BASEL, Switzerland, March 22 (UPI) — Fourteen percent of chronic childhood asthma is due to exposure to traffic pollution near busy roads, researchers in Europe say.
Lead author Dr. Laura Perez of the Swiss Tropical and Public Health Institute said until now, traffic pollution was assumed to only trigger asthma symptoms, but the research did not account for chronic asthma caused by the specific range of toxicants found near heavily used roads.
The researchers used data from existing epidemiological studies which found that children exposed to higher levels of near-road traffic-related pollution also had higher rates of asthma, even when taking into account a range of other relevant factors such as passive smoking or socioeconomic factors.
The study, published in the European Respiratory Journal, found 14 percent of asthma cases across the 10 European cities could be attributed to near-road traffic pollution.
“Air pollution has previously been seen to trigger symptoms but this is the first time we have estimated the percentage of cases that might not have occurred if Europeans had not been exposed to road traffic pollution,” Perez said in a statement.
1) My child does’t have asthma, he just coughs a lot at certain time of the year or wheezes when he gets a cold. Parent’s have a negative connotation about what asthma means. Today over 8 percent of the population in US has been diagnosed with asthma and that rate is higher among women and children. If your child suffers from seasonal/allergic/viral illness related cough and feels short of breath, he may be suffering from asthma. Proper diagnosis and treatment can make a big difference in their overall health and less missed school days.
2) I don’t hear a wheeze. So it can’t be asthma. This is a common misconception among parents of asthmatic children and may delay start of treatment and increase chance of ER visits and hospital admissions. For those with asthma, a cough is usually a sign to start their medication to help with their breathing. Any delay in doing so may cause worsening of symptoms.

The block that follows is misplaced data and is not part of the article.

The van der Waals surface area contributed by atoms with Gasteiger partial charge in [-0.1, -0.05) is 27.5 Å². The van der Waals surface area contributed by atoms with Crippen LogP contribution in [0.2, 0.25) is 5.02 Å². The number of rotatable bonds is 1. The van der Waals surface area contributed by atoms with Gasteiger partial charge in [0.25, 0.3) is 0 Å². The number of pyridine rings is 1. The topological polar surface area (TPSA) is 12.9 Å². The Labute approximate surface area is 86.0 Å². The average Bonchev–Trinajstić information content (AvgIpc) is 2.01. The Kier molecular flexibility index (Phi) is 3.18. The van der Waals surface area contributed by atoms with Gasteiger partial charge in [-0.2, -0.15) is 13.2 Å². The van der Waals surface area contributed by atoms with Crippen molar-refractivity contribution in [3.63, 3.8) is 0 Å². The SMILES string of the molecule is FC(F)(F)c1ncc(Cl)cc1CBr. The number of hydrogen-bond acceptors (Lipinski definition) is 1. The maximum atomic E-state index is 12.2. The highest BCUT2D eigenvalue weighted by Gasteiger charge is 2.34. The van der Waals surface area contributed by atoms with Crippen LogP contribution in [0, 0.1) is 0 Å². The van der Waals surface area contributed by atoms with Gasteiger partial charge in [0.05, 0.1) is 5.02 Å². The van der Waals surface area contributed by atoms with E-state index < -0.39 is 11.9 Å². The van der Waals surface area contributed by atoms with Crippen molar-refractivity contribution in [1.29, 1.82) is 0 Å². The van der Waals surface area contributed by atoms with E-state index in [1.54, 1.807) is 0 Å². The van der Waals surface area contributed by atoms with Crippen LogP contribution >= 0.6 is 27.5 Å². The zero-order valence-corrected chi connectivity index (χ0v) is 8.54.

3) My child won’t be able to play sports because of his asthma. Currently there are numerous medications that should allow most asthmatics to play sports and/or do normal activities without feeling short of breath. Your can take the asthma control test to see if your symptoms are well controlled. If your symptoms are not well controlled, talk to your doctor to adjust your medication to achieve better symptom control. Your physician would benefit from your asthma history if you can provide him with more detail about your symptoms. There are free smart phone applications such as AsthmaMD which can be used at home to track your daily symptoms and allow you to share this information with your physician.
4) I don’t want to give my child steroids. Current inhaled corticosteroids (ICS) have very little systemic side effects and there have been numerous studies to show that chronic use of ICS is safe for children. Since Asthma is an inflammatory condition, according to NIH guidelines, any form of persistent asthma would benefit from use of anti-inflammatory medication such as ICS. These medications play an important role to reverse and/or prevent an inflammation from starting, and may prevent future lung damage.
5) My child hasn’t needed an inhaler for over 6 months. So he must have outgrown his asthma. Data has shown that many asthma related ER visits can be avoided if the right medications are given early. Many children improve their asthma at some age; however, just because they haven’t had an attack for a few months does not mean that they have outgrown their condition. Asthma usually has triggers which include, respiratory viruses, allergies, exercise, pollen, pollution, etc. which can cause an exacerbation of symptoms. So it is best to have an inhaler ,which is not expired, readily available for emergencies even if you haven’t had an asthma attack for a long time.
Article written by Dr. Sam Pejham, director of Tri-Valley Pediatrics and Assistant Clinical Professor of UCSF School of Medicine, and the Co-Founder of AsthmaMD.
Exposure to bisphenol A in early childhood was associated with a greater likelihood of childhood wheezing and asthma, according to a study in the Journal of Allergy and Clinical Immunology. However, researchers found no evidence that BPA exposure during the third trimester of pregnancy was linked to increased asthma risk. HealthDay News